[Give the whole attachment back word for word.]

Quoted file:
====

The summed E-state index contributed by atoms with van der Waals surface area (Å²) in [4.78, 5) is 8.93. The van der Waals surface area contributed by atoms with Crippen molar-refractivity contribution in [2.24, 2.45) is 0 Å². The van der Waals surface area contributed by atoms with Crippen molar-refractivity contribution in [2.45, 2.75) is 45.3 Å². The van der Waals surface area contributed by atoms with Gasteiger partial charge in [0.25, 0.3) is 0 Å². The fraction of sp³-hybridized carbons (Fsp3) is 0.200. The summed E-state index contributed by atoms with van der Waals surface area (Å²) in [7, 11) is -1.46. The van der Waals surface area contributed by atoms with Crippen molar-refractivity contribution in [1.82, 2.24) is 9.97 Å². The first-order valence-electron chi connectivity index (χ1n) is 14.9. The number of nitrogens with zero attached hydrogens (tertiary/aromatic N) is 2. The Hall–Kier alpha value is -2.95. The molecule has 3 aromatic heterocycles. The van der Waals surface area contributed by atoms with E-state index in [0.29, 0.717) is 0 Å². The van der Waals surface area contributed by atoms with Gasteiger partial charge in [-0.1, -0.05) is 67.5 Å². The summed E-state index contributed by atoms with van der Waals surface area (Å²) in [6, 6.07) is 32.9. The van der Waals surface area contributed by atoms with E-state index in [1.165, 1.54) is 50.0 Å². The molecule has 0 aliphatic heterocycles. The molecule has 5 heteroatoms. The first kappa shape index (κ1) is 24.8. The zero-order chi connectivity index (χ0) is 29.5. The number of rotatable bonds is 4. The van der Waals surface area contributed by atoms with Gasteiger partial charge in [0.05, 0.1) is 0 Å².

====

The summed E-state index contributed by atoms with van der Waals surface area (Å²) in [4.78, 5) is 8.93. The van der Waals surface area contributed by atoms with Crippen molar-refractivity contribution in [2.24, 2.45) is 0 Å². The van der Waals surface area contributed by atoms with Crippen molar-refractivity contribution in [2.45, 2.75) is 45.3 Å². The van der Waals surface area contributed by atoms with Gasteiger partial charge in [0.25, 0.3) is 0 Å². The fraction of sp³-hybridized carbons (Fsp3) is 0.200. The summed E-state index contributed by atoms with van der Waals surface area (Å²) in [7, 11) is -1.46. The van der Waals surface area contributed by atoms with Crippen molar-refractivity contribution in [1.82, 2.24) is 9.97 Å². The first-order valence-electron chi connectivity index (χ1n) is 14.9. The number of nitrogens with zero attached hydrogens (tertiary/aromatic N) is 2. The Hall–Kier alpha value is -2.95. The molecule has 3 aromatic heterocycles. The van der Waals surface area contributed by atoms with E-state index in [0.29, 0.717) is 0 Å². The van der Waals surface area contributed by atoms with Gasteiger partial charge in [-0.1, -0.05) is 67.5 Å². The summed E-state index contributed by atoms with van der Waals surface area (Å²) in [6, 6.07) is 32.9. The van der Waals surface area contributed by atoms with E-state index in [1.165, 1.54) is 50.0 Å². The molecule has 0 aliphatic heterocycles. The molecule has 5 heteroatoms. The first kappa shape index (κ1) is 24.8. The zero-order chi connectivity index (χ0) is 29.5. The number of rotatable bonds is 4. The van der Waals surface area contributed by atoms with Gasteiger partial charge in [0.05, 0.1) is 0 Å².